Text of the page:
Authors and Affiliations
Department of Radiology, University of California, Davis, UC Davis Medical Center, Sacramento, California, USA
JM Boone & K Yang
Breast Cancer Research volume 5, Article number: 39 (2003)
Imaging the mouse has become a valuable adjunct to genomic and cancer research. Although tomographic techniques such as high-resolution positron emission tomography (microPET) and computed tomography (microCT) are extremely useful, there is also a need for the rapid assessment of mouse anatomy and function at very low radiation doses, with low cost and high throughput. A system was designed using a stimulable phosphor BaFBr imaging plate (commonly called computed radiography [CR]) as the detector. A planar emission image (I-125) is acquired onto one side of the 18 cm × 24 cm CR detector. Subsequent to the emission image acquisition, precise translation of the mouse platform over the CR plate allows the acquisition of an X-ray radiographic image onto the other side of the same CR plate. The image is then read out in a CR reader, which produces a 1770 × 2370 pixel digital image with 0.100 mm pixel pitch. The I-125 and X-ray images are extracted from the larger image, and are mechanically registered, allowing the functional I-125 emission data to be overlaid onto the anatomical X-ray image. Because the CR imaging plates and other required hardware are relatively inexpensive, it is possible that up to 20 mice could be imaged simultaneously using 20 imaging plates, limited only by how many mice can be safely anesthetized and monitored by the technician(s). Once the mice are safely back in their cages, the CR plates can then be read out and the images processed. The overall design of the dual imaging system will be discussed, and the results of a prototype system currently in our laboratory will be presented. Monte Carlo techniques were used to assess the X-ray-associated radiation dose levels with the hybrid imaging system, and the findings suggest that the radiation levels due to the X-ray procedure are far lower than for microCT. We conclude that for appropriate research applications such as monitoring tumor growth over time, or monitoring tumor regression due to therapy, the hybrid imaging system may provide useful tumor kinetic information with high spatial and temporal resolution, and using low radiation dose levels.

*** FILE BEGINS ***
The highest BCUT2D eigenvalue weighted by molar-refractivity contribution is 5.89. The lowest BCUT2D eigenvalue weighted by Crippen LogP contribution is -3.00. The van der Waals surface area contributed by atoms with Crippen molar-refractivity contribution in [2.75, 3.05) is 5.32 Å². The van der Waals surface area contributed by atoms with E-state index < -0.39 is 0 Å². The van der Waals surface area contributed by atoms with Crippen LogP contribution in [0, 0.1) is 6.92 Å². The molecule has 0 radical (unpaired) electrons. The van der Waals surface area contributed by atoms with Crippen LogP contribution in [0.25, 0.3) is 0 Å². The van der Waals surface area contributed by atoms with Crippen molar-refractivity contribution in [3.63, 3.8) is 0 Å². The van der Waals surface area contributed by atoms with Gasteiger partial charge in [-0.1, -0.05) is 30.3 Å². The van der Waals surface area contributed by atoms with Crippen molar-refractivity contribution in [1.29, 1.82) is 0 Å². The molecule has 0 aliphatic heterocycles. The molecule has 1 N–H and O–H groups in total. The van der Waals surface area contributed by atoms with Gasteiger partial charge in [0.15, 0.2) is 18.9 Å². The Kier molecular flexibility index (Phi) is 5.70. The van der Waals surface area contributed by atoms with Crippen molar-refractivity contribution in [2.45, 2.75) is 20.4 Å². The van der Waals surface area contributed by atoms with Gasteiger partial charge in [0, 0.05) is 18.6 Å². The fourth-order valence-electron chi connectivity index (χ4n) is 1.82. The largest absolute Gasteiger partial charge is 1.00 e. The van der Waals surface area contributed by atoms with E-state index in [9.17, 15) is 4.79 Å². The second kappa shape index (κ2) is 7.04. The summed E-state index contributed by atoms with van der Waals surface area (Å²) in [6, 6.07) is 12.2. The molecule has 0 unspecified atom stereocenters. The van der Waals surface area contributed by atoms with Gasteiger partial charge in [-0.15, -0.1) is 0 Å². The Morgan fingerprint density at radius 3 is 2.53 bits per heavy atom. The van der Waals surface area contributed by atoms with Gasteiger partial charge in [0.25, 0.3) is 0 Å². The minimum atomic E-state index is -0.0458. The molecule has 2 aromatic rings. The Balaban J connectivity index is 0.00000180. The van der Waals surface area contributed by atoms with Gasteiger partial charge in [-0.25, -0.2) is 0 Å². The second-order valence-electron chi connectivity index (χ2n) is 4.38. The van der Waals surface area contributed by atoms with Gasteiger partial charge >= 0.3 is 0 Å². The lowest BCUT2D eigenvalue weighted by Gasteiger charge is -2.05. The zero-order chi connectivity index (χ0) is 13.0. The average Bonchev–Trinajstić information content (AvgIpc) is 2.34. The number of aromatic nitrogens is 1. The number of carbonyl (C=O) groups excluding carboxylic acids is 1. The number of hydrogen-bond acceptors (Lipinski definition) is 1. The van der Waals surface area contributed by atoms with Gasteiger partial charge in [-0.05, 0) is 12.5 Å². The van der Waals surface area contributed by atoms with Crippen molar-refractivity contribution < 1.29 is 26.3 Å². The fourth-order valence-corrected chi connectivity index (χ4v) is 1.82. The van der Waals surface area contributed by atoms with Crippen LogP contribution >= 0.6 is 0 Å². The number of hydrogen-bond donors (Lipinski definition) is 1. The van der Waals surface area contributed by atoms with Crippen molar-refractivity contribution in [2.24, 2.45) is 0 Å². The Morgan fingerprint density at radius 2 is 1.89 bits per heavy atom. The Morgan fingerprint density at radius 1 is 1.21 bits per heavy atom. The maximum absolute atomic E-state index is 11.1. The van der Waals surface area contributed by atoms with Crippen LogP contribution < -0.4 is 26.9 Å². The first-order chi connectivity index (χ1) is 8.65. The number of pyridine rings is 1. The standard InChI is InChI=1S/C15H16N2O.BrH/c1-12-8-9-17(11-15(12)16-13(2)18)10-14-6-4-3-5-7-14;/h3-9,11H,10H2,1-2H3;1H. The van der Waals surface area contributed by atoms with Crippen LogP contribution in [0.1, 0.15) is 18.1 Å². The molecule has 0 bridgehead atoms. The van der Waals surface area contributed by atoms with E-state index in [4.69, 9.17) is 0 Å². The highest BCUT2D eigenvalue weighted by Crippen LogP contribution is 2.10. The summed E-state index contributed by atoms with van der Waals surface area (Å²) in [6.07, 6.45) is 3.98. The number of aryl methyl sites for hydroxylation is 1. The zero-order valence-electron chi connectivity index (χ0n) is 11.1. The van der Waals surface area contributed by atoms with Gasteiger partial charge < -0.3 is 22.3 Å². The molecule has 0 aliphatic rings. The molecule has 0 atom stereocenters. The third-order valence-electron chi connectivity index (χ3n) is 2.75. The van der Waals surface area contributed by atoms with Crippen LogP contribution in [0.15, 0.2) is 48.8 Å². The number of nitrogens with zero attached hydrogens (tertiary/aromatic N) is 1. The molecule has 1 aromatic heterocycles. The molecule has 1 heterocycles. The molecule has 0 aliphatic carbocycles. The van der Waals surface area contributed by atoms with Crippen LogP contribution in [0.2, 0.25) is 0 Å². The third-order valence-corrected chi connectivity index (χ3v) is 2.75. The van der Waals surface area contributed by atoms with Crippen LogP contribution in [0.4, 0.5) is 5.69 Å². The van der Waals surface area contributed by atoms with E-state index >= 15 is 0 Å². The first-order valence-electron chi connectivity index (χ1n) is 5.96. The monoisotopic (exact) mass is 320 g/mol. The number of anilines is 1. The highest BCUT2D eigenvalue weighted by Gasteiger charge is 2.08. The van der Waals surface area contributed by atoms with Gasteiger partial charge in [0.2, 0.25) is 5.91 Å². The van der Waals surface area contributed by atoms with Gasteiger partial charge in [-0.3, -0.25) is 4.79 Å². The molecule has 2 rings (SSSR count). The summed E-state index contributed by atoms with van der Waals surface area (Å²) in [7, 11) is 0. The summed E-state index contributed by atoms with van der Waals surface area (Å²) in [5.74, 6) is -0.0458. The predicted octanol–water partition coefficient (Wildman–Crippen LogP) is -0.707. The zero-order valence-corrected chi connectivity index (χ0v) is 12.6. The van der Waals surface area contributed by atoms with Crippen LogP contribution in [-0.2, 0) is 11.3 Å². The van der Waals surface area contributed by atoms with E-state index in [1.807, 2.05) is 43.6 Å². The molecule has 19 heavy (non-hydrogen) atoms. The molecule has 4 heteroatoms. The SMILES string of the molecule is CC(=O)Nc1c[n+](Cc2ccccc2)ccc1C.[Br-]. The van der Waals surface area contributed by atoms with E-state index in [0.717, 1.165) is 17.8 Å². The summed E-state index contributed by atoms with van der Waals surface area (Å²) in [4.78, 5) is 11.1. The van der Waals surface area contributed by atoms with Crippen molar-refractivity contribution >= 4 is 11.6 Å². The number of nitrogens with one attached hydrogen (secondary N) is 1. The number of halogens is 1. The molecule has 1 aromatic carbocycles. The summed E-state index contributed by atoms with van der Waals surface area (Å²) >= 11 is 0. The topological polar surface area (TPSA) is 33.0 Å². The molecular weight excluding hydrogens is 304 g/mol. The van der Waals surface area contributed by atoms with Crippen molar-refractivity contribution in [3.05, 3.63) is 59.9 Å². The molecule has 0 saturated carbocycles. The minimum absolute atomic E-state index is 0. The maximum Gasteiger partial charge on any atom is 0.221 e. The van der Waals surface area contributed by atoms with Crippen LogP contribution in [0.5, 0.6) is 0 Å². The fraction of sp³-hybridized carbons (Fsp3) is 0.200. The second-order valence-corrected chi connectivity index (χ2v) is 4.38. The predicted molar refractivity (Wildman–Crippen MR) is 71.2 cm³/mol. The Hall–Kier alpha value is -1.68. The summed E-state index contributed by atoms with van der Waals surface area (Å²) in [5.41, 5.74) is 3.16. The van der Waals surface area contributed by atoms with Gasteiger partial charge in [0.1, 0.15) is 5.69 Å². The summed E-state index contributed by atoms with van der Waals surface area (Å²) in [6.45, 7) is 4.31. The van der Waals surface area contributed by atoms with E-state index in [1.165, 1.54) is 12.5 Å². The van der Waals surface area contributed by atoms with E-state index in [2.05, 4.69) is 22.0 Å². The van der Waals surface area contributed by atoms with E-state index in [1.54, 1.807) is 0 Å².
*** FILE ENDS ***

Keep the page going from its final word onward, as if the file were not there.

Boone, J., Yang, K. A hybrid functional/anatomical imaging system for high-throughput planar projection mouse imaging. Breast Cancer Res 5 (Suppl 1), 39 (2003). https://doi.org/10.1186/bcr698